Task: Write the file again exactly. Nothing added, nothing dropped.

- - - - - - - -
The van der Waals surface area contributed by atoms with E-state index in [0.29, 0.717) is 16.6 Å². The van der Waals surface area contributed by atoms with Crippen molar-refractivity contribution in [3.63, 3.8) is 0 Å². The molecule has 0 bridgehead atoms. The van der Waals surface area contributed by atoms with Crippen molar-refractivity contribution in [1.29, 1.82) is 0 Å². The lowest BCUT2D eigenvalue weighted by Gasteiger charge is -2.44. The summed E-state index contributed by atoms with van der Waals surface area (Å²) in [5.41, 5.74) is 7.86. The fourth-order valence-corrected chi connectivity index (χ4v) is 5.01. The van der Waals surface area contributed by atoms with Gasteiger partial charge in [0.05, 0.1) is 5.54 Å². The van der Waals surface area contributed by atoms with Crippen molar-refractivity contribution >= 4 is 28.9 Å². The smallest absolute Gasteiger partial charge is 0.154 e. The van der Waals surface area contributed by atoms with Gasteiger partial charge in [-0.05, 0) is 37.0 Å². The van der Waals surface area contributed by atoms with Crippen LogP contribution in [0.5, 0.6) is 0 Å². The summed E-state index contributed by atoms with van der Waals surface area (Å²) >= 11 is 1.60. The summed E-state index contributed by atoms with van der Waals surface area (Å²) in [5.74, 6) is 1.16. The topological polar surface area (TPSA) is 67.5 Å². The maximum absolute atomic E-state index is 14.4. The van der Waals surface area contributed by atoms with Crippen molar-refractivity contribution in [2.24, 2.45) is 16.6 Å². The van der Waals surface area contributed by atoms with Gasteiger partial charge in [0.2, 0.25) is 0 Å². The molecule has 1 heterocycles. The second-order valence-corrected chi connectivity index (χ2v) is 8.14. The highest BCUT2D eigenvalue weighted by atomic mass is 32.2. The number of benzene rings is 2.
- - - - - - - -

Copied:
The van der Waals surface area contributed by atoms with E-state index in [0.29, 0.717) is 16.6 Å². The van der Waals surface area contributed by atoms with Crippen molar-refractivity contribution in [3.63, 3.8) is 0 Å². The molecule has 0 bridgehead atoms. The van der Waals surface area contributed by atoms with Crippen molar-refractivity contribution in [1.29, 1.82) is 0 Å². The lowest BCUT2D eigenvalue weighted by Gasteiger charge is -2.44. The summed E-state index contributed by atoms with van der Waals surface area (Å²) in [5.41, 5.74) is 7.86. The fourth-order valence-corrected chi connectivity index (χ4v) is 5.01. The van der Waals surface area contributed by atoms with Gasteiger partial charge in [0.05, 0.1) is 5.54 Å². The van der Waals surface area contributed by atoms with Crippen molar-refractivity contribution >= 4 is 28.9 Å². The smallest absolute Gasteiger partial charge is 0.154 e. The van der Waals surface area contributed by atoms with Gasteiger partial charge in [-0.05, 0) is 37.0 Å². The van der Waals surface area contributed by atoms with Crippen LogP contribution in [0.5, 0.6) is 0 Å². The summed E-state index contributed by atoms with van der Waals surface area (Å²) >= 11 is 1.60. The summed E-state index contributed by atoms with van der Waals surface area (Å²) in [5.74, 6) is 1.16. The topological polar surface area (TPSA) is 67.5 Å². The maximum absolute atomic E-state index is 14.4. The van der Waals surface area contributed by atoms with Crippen molar-refractivity contribution in [2.24, 2.45) is 16.6 Å². The van der Waals surface area contributed by atoms with Gasteiger partial charge in [0.2, 0.25) is 0 Å². The molecule has 1 heterocycles. The second-order valence-corrected chi connectivity index (χ2v) is 8.14. The highest BCUT2D eigenvalue weighted by atomic mass is 32.2. The number of benzene rings is 2.